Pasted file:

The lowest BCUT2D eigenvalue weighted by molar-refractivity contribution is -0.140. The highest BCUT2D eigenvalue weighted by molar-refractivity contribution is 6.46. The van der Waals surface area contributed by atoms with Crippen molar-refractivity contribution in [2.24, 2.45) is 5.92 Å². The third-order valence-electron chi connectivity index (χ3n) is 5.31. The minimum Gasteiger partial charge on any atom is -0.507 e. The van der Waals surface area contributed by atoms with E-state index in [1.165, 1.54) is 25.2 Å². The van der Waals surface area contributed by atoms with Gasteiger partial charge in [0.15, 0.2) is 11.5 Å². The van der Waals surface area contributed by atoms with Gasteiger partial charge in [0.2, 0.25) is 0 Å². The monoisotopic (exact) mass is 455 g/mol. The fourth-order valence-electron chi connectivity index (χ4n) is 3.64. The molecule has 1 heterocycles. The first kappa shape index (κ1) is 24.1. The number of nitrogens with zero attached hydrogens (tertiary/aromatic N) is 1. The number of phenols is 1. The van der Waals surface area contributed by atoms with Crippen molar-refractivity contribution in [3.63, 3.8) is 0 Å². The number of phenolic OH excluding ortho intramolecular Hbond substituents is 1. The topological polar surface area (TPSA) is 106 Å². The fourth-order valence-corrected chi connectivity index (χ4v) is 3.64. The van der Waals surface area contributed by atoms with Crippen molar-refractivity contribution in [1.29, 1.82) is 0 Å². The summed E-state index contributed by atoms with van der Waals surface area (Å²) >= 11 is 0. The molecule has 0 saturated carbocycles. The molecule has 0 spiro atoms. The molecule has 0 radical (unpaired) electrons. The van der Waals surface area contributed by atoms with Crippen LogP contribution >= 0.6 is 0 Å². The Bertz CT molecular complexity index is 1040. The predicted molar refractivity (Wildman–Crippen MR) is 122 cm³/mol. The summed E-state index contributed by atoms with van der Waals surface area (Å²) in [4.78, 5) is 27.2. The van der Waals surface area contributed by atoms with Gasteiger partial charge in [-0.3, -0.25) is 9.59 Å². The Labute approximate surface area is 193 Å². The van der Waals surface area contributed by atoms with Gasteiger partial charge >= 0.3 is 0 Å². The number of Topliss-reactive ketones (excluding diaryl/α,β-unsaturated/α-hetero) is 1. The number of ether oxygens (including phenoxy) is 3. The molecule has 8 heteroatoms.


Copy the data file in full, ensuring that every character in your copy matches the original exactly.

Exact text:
The lowest BCUT2D eigenvalue weighted by molar-refractivity contribution is -0.140. The highest BCUT2D eigenvalue weighted by molar-refractivity contribution is 6.46. The van der Waals surface area contributed by atoms with Crippen molar-refractivity contribution in [2.24, 2.45) is 5.92 Å². The third-order valence-electron chi connectivity index (χ3n) is 5.31. The minimum Gasteiger partial charge on any atom is -0.507 e. The van der Waals surface area contributed by atoms with E-state index in [1.165, 1.54) is 25.2 Å². The van der Waals surface area contributed by atoms with Gasteiger partial charge in [0.15, 0.2) is 11.5 Å². The van der Waals surface area contributed by atoms with Gasteiger partial charge in [0.2, 0.25) is 0 Å². The monoisotopic (exact) mass is 455 g/mol. The fourth-order valence-electron chi connectivity index (χ4n) is 3.64. The molecule has 1 heterocycles. The first kappa shape index (κ1) is 24.1. The number of nitrogens with zero attached hydrogens (tertiary/aromatic N) is 1. The number of phenols is 1. The van der Waals surface area contributed by atoms with Crippen molar-refractivity contribution in [3.63, 3.8) is 0 Å². The number of phenolic OH excluding ortho intramolecular Hbond substituents is 1. The topological polar surface area (TPSA) is 106 Å². The fourth-order valence-corrected chi connectivity index (χ4v) is 3.64. The van der Waals surface area contributed by atoms with Crippen molar-refractivity contribution in [1.29, 1.82) is 0 Å². The summed E-state index contributed by atoms with van der Waals surface area (Å²) >= 11 is 0. The molecule has 0 saturated carbocycles. The molecule has 0 spiro atoms. The molecule has 0 radical (unpaired) electrons. The van der Waals surface area contributed by atoms with Crippen LogP contribution >= 0.6 is 0 Å². The Bertz CT molecular complexity index is 1040. The predicted molar refractivity (Wildman–Crippen MR) is 122 cm³/mol. The summed E-state index contributed by atoms with van der Waals surface area (Å²) in [4.78, 5) is 27.2. The van der Waals surface area contributed by atoms with Gasteiger partial charge in [-0.3, -0.25) is 9.59 Å². The Labute approximate surface area is 193 Å². The van der Waals surface area contributed by atoms with Gasteiger partial charge >= 0.3 is 0 Å². The number of Topliss-reactive ketones (excluding diaryl/α,β-unsaturated/α-hetero) is 1. The number of ether oxygens (including phenoxy) is 3. The molecule has 8 heteroatoms.